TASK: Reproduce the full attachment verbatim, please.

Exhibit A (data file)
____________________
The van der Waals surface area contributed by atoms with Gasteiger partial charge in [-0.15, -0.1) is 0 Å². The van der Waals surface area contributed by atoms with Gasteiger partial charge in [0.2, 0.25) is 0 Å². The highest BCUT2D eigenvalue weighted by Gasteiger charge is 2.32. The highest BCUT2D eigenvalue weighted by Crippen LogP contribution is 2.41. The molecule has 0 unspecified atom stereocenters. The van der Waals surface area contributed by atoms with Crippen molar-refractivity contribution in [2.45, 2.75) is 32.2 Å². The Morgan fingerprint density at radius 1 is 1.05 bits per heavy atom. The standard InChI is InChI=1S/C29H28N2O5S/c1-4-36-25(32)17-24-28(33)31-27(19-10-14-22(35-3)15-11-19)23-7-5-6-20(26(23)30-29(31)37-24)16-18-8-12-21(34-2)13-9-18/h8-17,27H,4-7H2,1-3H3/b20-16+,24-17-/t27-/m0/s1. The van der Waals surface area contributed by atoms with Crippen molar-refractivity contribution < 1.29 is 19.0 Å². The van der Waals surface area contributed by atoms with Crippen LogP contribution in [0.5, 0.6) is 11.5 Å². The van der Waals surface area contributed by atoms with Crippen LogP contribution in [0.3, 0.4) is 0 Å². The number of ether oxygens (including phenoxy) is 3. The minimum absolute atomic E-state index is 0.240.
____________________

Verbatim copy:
The van der Waals surface area contributed by atoms with Gasteiger partial charge in [-0.15, -0.1) is 0 Å². The van der Waals surface area contributed by atoms with Gasteiger partial charge in [0.2, 0.25) is 0 Å². The highest BCUT2D eigenvalue weighted by Gasteiger charge is 2.32. The highest BCUT2D eigenvalue weighted by Crippen LogP contribution is 2.41. The molecule has 0 unspecified atom stereocenters. The van der Waals surface area contributed by atoms with Crippen molar-refractivity contribution in [2.45, 2.75) is 32.2 Å². The Morgan fingerprint density at radius 1 is 1.05 bits per heavy atom. The standard InChI is InChI=1S/C29H28N2O5S/c1-4-36-25(32)17-24-28(33)31-27(19-10-14-22(35-3)15-11-19)23-7-5-6-20(26(23)30-29(31)37-24)16-18-8-12-21(34-2)13-9-18/h8-17,27H,4-7H2,1-3H3/b20-16+,24-17-/t27-/m0/s1. The van der Waals surface area contributed by atoms with Crippen molar-refractivity contribution < 1.29 is 19.0 Å². The van der Waals surface area contributed by atoms with Crippen LogP contribution in [0.5, 0.6) is 11.5 Å². The van der Waals surface area contributed by atoms with Crippen LogP contribution in [0.3, 0.4) is 0 Å². The number of ether oxygens (including phenoxy) is 3. The minimum absolute atomic E-state index is 0.240.